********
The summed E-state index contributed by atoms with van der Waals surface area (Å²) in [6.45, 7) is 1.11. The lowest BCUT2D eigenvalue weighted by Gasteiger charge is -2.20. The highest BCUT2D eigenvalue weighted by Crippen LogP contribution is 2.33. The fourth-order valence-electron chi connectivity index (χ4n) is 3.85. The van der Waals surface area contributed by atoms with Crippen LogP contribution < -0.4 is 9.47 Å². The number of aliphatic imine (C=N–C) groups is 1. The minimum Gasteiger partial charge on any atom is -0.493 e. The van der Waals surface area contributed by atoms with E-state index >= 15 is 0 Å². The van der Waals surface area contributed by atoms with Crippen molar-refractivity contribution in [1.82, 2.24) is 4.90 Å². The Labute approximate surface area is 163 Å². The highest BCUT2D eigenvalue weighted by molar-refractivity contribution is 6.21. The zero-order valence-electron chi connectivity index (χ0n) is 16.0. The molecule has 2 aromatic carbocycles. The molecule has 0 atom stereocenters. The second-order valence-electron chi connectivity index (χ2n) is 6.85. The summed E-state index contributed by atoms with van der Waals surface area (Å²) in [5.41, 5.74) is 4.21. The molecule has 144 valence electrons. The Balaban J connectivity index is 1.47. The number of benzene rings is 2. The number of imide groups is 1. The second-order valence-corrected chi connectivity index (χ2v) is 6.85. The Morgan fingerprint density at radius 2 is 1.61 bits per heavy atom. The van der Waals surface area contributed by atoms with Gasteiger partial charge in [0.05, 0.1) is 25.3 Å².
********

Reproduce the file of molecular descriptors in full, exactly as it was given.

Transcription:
The summed E-state index contributed by atoms with van der Waals surface area (Å²) in [6.45, 7) is 1.11. The lowest BCUT2D eigenvalue weighted by Gasteiger charge is -2.20. The highest BCUT2D eigenvalue weighted by Crippen LogP contribution is 2.33. The fourth-order valence-electron chi connectivity index (χ4n) is 3.85. The van der Waals surface area contributed by atoms with Crippen LogP contribution < -0.4 is 9.47 Å². The number of aliphatic imine (C=N–C) groups is 1. The minimum Gasteiger partial charge on any atom is -0.493 e. The van der Waals surface area contributed by atoms with E-state index >= 15 is 0 Å². The van der Waals surface area contributed by atoms with Crippen molar-refractivity contribution in [1.82, 2.24) is 4.90 Å². The Labute approximate surface area is 163 Å². The highest BCUT2D eigenvalue weighted by molar-refractivity contribution is 6.21. The zero-order valence-electron chi connectivity index (χ0n) is 16.0. The molecule has 2 aromatic carbocycles. The molecule has 0 atom stereocenters. The second-order valence-electron chi connectivity index (χ2n) is 6.85. The summed E-state index contributed by atoms with van der Waals surface area (Å²) in [5.41, 5.74) is 4.21. The molecule has 144 valence electrons. The Balaban J connectivity index is 1.47. The number of benzene rings is 2. The number of imide groups is 1. The second-order valence-corrected chi connectivity index (χ2v) is 6.85. The Morgan fingerprint density at radius 2 is 1.61 bits per heavy atom. The van der Waals surface area contributed by atoms with Gasteiger partial charge in [0.05, 0.1) is 25.3 Å².